March 23rd marked the 243rd anniversary of Patrick Henry’s “give me liberty or give me death” speech. June 7th is the 242nd anniversary of the call for American independence. September 17th will be the US Constitution’s 231st birthday.
As we note these milestones, we should also remember often forgotten Founders who joined to “pledge our lives, our fortunes, and our sacred honor” to the independence and creation of our great nation.
Patrick Henry is remembered most for his 1775 speech: “. . . I know not what course others may take; but as for me, give me liberty or give me death!” No one who heard this speech ever forgot it.
Henry went on to serve in both the Virginia Assembly and as Governor. He chose not to attend the 1787 Constitutional Convention because: “I smelt a rat.”
Richard Henry Lee’s June 1776 motion in the 2nd Continental Congress called for independence: “Resolved, That these United Colonies are, and of right ought to be, free and independent States, that they are absolved from all allegiance to the British Crown, and that all political connection between them and the State of Great Britain is, and ought to be, totally dissolved.”
It would take until July 2, 1776 to approve this Resolution and another two days to approve a document drafted by Thomas Jefferson offering reasons for independence. However, in writing to his wife Abigail, John Adams predicted July 2nd would be celebrated as the most memorable epocha in American the history.
Lee’s revolutionary spirit continued after independence as, like Patrick Henry, he too refused to attend the Constitutional Convention and he also opposed ratification.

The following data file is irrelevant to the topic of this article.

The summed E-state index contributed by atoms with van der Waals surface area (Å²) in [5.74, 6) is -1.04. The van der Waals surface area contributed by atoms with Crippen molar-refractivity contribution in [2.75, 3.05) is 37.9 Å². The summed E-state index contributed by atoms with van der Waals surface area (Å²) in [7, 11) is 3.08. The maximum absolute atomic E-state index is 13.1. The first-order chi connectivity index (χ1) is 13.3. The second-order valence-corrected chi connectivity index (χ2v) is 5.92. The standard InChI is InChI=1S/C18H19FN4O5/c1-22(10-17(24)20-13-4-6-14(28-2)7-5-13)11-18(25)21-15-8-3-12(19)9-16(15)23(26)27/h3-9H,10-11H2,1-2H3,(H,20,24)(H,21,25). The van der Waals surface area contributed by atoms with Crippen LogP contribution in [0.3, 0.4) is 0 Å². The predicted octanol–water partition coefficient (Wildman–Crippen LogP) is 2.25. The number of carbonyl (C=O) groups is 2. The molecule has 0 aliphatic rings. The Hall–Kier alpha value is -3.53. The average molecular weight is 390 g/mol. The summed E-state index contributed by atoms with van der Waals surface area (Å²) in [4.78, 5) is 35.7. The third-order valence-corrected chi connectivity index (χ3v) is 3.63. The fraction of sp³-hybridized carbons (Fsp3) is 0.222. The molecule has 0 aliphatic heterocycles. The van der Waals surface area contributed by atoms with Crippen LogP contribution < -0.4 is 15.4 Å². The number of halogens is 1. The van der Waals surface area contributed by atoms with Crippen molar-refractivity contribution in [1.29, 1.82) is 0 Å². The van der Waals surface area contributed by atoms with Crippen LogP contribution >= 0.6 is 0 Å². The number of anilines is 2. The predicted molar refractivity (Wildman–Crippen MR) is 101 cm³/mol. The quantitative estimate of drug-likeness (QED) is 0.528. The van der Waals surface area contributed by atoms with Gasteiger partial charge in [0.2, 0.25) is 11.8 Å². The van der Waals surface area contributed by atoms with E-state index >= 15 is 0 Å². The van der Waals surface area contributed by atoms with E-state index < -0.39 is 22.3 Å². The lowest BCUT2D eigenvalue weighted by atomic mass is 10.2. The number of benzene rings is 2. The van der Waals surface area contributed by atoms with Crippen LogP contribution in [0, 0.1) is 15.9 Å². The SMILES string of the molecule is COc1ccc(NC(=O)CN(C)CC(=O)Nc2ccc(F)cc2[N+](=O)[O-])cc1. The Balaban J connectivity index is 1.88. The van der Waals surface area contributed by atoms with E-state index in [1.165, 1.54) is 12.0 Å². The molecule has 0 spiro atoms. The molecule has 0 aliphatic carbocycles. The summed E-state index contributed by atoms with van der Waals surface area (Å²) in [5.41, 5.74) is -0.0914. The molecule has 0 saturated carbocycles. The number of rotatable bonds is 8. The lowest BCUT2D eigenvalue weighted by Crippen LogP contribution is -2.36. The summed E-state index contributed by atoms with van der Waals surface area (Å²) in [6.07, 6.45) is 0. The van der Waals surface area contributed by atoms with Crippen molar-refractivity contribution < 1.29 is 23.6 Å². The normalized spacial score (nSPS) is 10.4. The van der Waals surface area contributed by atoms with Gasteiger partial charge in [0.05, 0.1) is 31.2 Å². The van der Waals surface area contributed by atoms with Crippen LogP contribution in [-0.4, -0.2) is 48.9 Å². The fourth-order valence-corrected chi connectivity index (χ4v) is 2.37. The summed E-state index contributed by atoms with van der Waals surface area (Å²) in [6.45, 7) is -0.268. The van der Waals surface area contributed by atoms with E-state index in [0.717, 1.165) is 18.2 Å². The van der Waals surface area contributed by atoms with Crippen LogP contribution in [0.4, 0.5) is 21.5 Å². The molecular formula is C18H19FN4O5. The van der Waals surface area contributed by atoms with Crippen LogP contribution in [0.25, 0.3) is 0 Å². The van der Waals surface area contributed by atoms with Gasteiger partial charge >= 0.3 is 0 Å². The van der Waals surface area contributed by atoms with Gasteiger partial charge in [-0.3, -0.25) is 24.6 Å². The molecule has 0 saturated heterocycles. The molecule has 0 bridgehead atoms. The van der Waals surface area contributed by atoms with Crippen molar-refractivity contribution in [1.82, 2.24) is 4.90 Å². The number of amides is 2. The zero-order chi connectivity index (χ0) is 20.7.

While Lee served in the Continental Congress, George Mason was in the Virginia Assembly helping to draft the Virginia Constitution and 1776 Virginia Declaration of Rights, which is similar to Jefferson’s Declaration of Independence: “That all men are by nature equally free and independent and have certain inherent rights, of which, when they enter into a state of society, they cannot, by any compact, deprive or divest their posterity; namely, the enjoyment of life and liberty, with the means of acquiring and possessing property, and pursuing and obtaining happiness and safety.”
Although Mason served as a delegate to the Constitutional Convention, he was just one of three who refused to sign it.
These “Antifederalists” believed the Constitution needed a bill of rights. They also feared federal power to tax people without the consent of state legislatures – an issue that had led to the Revolution. They warned federal actions would trample state interests – and possibly a majority of the American people given the Constitution’s power for Congress “To make all Laws which shall be necessary and proper . . . .”
Lee and/or other so-called “Antifederalists” authored 18 pamphlets listing reasons to oppose the Constitution. While the “Federalist Papers” of James Madison, Alexander Hamilton, and John Jay have survived the tests of time, “Letters from the Federalist Farmer” are largely forgotten.
The Antifederalist author(s) called for guarantees of: trial by jury, protection from ex post facto laws, the right of habeas corpus, freedom of press, right against self-incrimination and “infamous punishment,” meeting accusers and witnesses face-to-face, the “right [to] and justice freely and without delay,” security from unreasonable searches and seizures (of persons, houses, papers, or possessions), and judgements by one’s peers.
While the Antifederalists lost their battle to stop ratification of the Constitution, their push for a bill of rights did lead to adoption of the first ten amendments in 1791. These Founders may be forgotten but their work lives on today.